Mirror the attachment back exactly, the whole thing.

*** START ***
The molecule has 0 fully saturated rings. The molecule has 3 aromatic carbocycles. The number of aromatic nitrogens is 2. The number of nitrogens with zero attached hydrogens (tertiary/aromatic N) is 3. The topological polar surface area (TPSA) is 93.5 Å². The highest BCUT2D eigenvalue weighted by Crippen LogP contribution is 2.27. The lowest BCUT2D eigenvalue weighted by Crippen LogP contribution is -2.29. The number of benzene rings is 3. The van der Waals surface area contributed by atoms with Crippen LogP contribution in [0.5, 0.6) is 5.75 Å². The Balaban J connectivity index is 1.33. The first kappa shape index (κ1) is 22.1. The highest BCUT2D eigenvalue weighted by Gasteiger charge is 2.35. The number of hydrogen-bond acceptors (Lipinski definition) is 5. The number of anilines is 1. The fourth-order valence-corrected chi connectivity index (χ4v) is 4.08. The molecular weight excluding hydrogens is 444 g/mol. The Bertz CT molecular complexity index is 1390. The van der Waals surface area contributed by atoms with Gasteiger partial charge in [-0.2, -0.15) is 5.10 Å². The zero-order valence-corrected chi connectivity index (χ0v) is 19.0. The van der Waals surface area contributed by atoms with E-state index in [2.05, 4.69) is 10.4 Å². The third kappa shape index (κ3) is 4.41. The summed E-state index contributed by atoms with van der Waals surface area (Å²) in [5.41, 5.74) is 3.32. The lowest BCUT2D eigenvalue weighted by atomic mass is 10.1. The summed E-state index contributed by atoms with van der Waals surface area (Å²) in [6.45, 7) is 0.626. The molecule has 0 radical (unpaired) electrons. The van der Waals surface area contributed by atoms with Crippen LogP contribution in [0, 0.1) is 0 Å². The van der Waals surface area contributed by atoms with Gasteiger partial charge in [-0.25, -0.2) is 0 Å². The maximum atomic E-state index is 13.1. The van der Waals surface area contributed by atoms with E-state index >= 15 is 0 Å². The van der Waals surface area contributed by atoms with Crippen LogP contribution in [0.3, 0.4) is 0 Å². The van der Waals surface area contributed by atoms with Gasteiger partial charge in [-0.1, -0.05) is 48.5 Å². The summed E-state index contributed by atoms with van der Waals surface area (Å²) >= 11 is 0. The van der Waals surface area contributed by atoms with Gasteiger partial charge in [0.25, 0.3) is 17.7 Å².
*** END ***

The molecule has 0 fully saturated rings. The molecule has 3 aromatic carbocycles. The number of aromatic nitrogens is 2. The number of nitrogens with zero attached hydrogens (tertiary/aromatic N) is 3. The topological polar surface area (TPSA) is 93.5 Å². The highest BCUT2D eigenvalue weighted by Crippen LogP contribution is 2.27. The lowest BCUT2D eigenvalue weighted by Crippen LogP contribution is -2.29. The number of benzene rings is 3. The van der Waals surface area contributed by atoms with Crippen LogP contribution in [0.5, 0.6) is 5.75 Å². The Balaban J connectivity index is 1.33. The first kappa shape index (κ1) is 22.1. The highest BCUT2D eigenvalue weighted by Gasteiger charge is 2.35. The number of hydrogen-bond acceptors (Lipinski definition) is 5. The number of anilines is 1. The fourth-order valence-corrected chi connectivity index (χ4v) is 4.08. The molecular weight excluding hydrogens is 444 g/mol. The Bertz CT molecular complexity index is 1390. The van der Waals surface area contributed by atoms with Gasteiger partial charge in [-0.2, -0.15) is 5.10 Å². The zero-order valence-corrected chi connectivity index (χ0v) is 19.0. The van der Waals surface area contributed by atoms with E-state index in [2.05, 4.69) is 10.4 Å². The third kappa shape index (κ3) is 4.41. The summed E-state index contributed by atoms with van der Waals surface area (Å²) in [5.41, 5.74) is 3.32. The lowest BCUT2D eigenvalue weighted by atomic mass is 10.1. The summed E-state index contributed by atoms with van der Waals surface area (Å²) in [6.45, 7) is 0.626. The molecule has 0 radical (unpaired) electrons. The van der Waals surface area contributed by atoms with Crippen LogP contribution in [0, 0.1) is 0 Å². The van der Waals surface area contributed by atoms with Gasteiger partial charge in [-0.25, -0.2) is 0 Å². The maximum atomic E-state index is 13.1. The van der Waals surface area contributed by atoms with E-state index >= 15 is 0 Å². The van der Waals surface area contributed by atoms with Crippen LogP contribution in [0.3, 0.4) is 0 Å². The van der Waals surface area contributed by atoms with Gasteiger partial charge in [-0.1, -0.05) is 48.5 Å². The summed E-state index contributed by atoms with van der Waals surface area (Å²) >= 11 is 0. The van der Waals surface area contributed by atoms with Gasteiger partial charge in [0.25, 0.3) is 17.7 Å².